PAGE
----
Geertje Mak is professor of the Political History of Gender in the Netherlands at the University of Amsterdam and a researcher at NL-Lab. Transgressions of gender and sex in Europe during the long nineteenth century are the focus of her books on masculine women and the boundaries of gender in nineteenth-century Europe (Boom 1997) and Doubting Sex. Inscriptions, Bodies and Selves in Nineteenth Century Hermaphrodite Case Histories (Manchester University Press 2012). 

In addition to gender history, Mak’s research interests include migration history, the history of science (on race, gender and sexuality) and colonial history. Over time, she has shifted from analysing narratives and discourse to focusing more on the material and practical dimensions of her research objects. How are sex, race or colonisation enacted in practice? This shift in approach is evident in Doubting Sex and in Mak’s recent research into anthropometric practices in Dutch colonies around 1900. The physicality and materiality of practices such as measuring colonised people demonstrate that race was not only a scientific outcome, but also its necessary precondition.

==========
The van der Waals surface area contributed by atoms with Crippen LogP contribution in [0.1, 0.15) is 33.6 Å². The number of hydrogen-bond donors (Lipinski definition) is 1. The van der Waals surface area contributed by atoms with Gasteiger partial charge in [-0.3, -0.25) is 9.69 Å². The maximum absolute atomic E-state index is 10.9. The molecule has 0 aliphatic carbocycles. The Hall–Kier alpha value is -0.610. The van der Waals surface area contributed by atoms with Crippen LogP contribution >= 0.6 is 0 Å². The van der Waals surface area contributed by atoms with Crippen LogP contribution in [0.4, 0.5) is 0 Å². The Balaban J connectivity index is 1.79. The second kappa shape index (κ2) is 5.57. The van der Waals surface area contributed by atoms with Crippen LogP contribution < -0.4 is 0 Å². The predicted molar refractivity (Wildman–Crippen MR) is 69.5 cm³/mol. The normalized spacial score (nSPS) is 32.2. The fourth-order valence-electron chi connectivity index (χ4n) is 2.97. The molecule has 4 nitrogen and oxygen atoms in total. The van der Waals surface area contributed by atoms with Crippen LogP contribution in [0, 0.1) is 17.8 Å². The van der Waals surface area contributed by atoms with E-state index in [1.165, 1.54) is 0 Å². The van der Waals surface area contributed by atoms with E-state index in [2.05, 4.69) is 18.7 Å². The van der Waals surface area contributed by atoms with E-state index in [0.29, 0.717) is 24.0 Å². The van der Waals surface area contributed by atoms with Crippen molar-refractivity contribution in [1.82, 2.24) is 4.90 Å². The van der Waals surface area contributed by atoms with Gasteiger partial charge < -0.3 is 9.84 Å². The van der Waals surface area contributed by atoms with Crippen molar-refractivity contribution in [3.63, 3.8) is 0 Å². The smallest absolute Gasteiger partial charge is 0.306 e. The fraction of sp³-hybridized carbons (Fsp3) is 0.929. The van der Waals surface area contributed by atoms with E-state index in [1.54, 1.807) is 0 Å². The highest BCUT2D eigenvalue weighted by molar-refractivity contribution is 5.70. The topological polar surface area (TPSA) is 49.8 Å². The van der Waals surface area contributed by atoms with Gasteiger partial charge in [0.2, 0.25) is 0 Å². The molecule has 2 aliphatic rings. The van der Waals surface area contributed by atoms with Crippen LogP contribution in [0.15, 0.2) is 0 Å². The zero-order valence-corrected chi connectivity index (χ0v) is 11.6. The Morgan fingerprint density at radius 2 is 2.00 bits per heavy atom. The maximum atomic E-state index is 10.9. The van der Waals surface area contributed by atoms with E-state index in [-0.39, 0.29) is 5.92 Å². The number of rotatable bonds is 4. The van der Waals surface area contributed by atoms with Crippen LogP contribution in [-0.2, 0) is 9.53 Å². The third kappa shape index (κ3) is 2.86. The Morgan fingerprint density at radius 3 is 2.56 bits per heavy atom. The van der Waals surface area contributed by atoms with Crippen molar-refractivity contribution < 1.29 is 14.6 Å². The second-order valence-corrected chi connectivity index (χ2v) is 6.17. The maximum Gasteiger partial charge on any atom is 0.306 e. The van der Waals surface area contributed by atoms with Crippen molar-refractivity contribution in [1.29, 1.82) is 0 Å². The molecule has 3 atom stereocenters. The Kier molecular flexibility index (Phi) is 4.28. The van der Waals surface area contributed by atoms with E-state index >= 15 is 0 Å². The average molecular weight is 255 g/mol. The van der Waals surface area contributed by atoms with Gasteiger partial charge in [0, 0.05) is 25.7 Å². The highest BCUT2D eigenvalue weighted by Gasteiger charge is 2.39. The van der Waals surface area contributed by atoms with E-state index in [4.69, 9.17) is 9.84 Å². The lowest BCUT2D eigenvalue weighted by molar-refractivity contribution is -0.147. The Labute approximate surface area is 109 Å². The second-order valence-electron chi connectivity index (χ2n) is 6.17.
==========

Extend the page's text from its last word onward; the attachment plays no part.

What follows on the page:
At NL-lab, Mak will focus on the themes of identity and of colonisation. Within the ‘To Transfer’ programme, she will reflect on the role of gender, sexuality and generations in constructing colonial identities and (racially) inherited difference. She aims to develop a concept based on the Dutch word ‘geslacht’ – which simultaneously refers to sex/gender, generation and lineage – and the expression ‘from geslacht to geslacht’. In the ‘To Form’ programme, she will focus on the way in which this is given concrete form. Drawing on the concept of the ‘household’, she will examine the radical transformations that Dutch missionaries tried to realise in Papuan daily life, in relation to food, lifestyle, work, the market, sexuality, upbringing, faith and morals. Within the envisaged joint research on cultivation, she aims to study the ‘colony’ as a model: as an ideal and practice aimed at cultivating both people and land in the Netherlands and the Dutch colonies.